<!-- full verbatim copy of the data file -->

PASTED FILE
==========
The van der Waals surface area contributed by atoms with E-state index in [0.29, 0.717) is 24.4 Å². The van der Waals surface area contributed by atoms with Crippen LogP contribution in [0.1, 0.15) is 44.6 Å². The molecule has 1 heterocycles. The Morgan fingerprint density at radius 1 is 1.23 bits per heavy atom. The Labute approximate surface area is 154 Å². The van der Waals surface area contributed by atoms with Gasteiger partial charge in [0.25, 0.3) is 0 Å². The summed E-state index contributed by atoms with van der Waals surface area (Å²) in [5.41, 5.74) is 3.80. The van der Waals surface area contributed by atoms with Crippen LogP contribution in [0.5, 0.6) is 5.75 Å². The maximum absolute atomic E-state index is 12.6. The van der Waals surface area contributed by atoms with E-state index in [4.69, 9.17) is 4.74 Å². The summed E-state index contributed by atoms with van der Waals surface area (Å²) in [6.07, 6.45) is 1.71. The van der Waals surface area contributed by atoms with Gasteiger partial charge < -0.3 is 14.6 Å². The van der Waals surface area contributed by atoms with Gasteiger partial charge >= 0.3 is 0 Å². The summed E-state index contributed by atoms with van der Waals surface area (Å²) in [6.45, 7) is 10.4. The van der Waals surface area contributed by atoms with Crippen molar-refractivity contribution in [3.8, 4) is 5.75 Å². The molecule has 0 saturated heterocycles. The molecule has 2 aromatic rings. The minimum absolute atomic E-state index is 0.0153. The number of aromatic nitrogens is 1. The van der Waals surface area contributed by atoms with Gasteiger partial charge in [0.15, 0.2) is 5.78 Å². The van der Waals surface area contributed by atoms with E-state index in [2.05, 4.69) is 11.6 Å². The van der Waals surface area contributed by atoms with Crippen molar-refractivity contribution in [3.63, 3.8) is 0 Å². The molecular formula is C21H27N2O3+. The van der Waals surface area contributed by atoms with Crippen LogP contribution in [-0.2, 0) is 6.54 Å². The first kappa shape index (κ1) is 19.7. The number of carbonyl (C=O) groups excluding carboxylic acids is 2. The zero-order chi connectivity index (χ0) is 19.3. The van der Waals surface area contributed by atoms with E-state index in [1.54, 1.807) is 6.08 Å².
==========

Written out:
The van der Waals surface area contributed by atoms with E-state index in [0.29, 0.717) is 24.4 Å². The van der Waals surface area contributed by atoms with Crippen LogP contribution in [0.1, 0.15) is 44.6 Å². The molecule has 1 heterocycles. The Morgan fingerprint density at radius 1 is 1.23 bits per heavy atom. The Labute approximate surface area is 154 Å². The van der Waals surface area contributed by atoms with Gasteiger partial charge in [0.25, 0.3) is 0 Å². The summed E-state index contributed by atoms with van der Waals surface area (Å²) in [5.41, 5.74) is 3.80. The van der Waals surface area contributed by atoms with Crippen LogP contribution in [0.5, 0.6) is 5.75 Å². The maximum absolute atomic E-state index is 12.6. The van der Waals surface area contributed by atoms with E-state index in [4.69, 9.17) is 4.74 Å². The summed E-state index contributed by atoms with van der Waals surface area (Å²) in [6.07, 6.45) is 1.71. The van der Waals surface area contributed by atoms with Gasteiger partial charge < -0.3 is 14.6 Å². The van der Waals surface area contributed by atoms with Gasteiger partial charge >= 0.3 is 0 Å². The summed E-state index contributed by atoms with van der Waals surface area (Å²) in [6.45, 7) is 10.4. The van der Waals surface area contributed by atoms with Crippen molar-refractivity contribution in [3.8, 4) is 5.75 Å². The molecule has 0 saturated heterocycles. The molecule has 2 aromatic rings. The minimum absolute atomic E-state index is 0.0153. The number of aromatic nitrogens is 1. The van der Waals surface area contributed by atoms with Gasteiger partial charge in [0.15, 0.2) is 5.78 Å². The van der Waals surface area contributed by atoms with E-state index in [2.05, 4.69) is 11.6 Å². The van der Waals surface area contributed by atoms with Crippen molar-refractivity contribution in [3.63, 3.8) is 0 Å². The molecular formula is C21H27N2O3+. The van der Waals surface area contributed by atoms with Crippen LogP contribution in [-0.2, 0) is 6.54 Å². The first kappa shape index (κ1) is 19.7. The number of carbonyl (C=O) groups excluding carboxylic acids is 2. The zero-order chi connectivity index (χ0) is 19.3. The van der Waals surface area contributed by atoms with E-state index in [1.54, 1.807) is 6.08 Å².